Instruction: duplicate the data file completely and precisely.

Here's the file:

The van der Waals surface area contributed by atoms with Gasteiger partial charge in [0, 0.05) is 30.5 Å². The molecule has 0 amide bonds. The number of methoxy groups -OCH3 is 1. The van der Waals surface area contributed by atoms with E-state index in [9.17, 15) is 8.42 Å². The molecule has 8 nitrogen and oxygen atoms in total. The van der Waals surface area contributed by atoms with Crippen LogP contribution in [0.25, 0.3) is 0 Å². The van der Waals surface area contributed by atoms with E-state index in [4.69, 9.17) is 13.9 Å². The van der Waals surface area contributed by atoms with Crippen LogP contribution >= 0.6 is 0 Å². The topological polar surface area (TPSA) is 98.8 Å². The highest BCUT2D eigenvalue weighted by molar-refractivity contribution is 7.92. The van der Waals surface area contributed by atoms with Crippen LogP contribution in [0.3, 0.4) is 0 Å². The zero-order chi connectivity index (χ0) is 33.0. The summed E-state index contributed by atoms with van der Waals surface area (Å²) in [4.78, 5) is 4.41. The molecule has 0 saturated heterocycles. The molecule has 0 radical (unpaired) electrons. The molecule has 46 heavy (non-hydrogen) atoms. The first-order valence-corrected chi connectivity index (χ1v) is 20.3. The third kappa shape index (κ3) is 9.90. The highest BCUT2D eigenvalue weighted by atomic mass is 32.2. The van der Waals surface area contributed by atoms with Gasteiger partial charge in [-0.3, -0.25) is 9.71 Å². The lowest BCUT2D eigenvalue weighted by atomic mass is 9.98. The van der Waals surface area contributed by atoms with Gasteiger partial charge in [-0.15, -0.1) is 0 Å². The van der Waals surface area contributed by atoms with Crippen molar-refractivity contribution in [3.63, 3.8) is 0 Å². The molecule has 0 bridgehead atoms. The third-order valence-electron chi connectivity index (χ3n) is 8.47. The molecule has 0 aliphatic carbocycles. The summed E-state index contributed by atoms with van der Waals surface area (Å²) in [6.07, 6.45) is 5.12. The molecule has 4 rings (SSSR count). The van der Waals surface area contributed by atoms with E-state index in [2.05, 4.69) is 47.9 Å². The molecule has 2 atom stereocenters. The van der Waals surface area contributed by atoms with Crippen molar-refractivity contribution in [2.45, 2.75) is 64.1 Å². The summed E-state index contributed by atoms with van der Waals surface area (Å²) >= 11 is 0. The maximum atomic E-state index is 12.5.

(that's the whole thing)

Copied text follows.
The van der Waals surface area contributed by atoms with Gasteiger partial charge in [0, 0.05) is 30.5 Å². The molecule has 0 amide bonds. The number of methoxy groups -OCH3 is 1. The van der Waals surface area contributed by atoms with E-state index in [9.17, 15) is 8.42 Å². The molecule has 8 nitrogen and oxygen atoms in total. The van der Waals surface area contributed by atoms with Crippen LogP contribution in [0.25, 0.3) is 0 Å². The van der Waals surface area contributed by atoms with E-state index in [4.69, 9.17) is 13.9 Å². The van der Waals surface area contributed by atoms with Crippen LogP contribution >= 0.6 is 0 Å². The topological polar surface area (TPSA) is 98.8 Å². The highest BCUT2D eigenvalue weighted by molar-refractivity contribution is 7.92. The van der Waals surface area contributed by atoms with Crippen LogP contribution in [0.3, 0.4) is 0 Å². The zero-order chi connectivity index (χ0) is 33.0. The summed E-state index contributed by atoms with van der Waals surface area (Å²) in [4.78, 5) is 4.41. The molecule has 0 saturated heterocycles. The molecule has 0 radical (unpaired) electrons. The molecule has 46 heavy (non-hydrogen) atoms. The first-order valence-corrected chi connectivity index (χ1v) is 20.3. The third kappa shape index (κ3) is 9.90. The highest BCUT2D eigenvalue weighted by atomic mass is 32.2. The van der Waals surface area contributed by atoms with Gasteiger partial charge in [-0.3, -0.25) is 9.71 Å². The lowest BCUT2D eigenvalue weighted by atomic mass is 9.98. The van der Waals surface area contributed by atoms with Gasteiger partial charge in [-0.15, -0.1) is 0 Å². The van der Waals surface area contributed by atoms with Crippen molar-refractivity contribution in [3.63, 3.8) is 0 Å². The molecule has 0 bridgehead atoms. The third-order valence-electron chi connectivity index (χ3n) is 8.47. The molecule has 0 aliphatic carbocycles. The summed E-state index contributed by atoms with van der Waals surface area (Å²) in [6.07, 6.45) is 5.12. The molecule has 4 rings (SSSR count). The van der Waals surface area contributed by atoms with E-state index in [2.05, 4.69) is 47.9 Å². The molecule has 2 atom stereocenters. The van der Waals surface area contributed by atoms with Crippen molar-refractivity contribution in [2.45, 2.75) is 64.1 Å². The summed E-state index contributed by atoms with van der Waals surface area (Å²) >= 11 is 0. The maximum atomic E-state index is 12.5.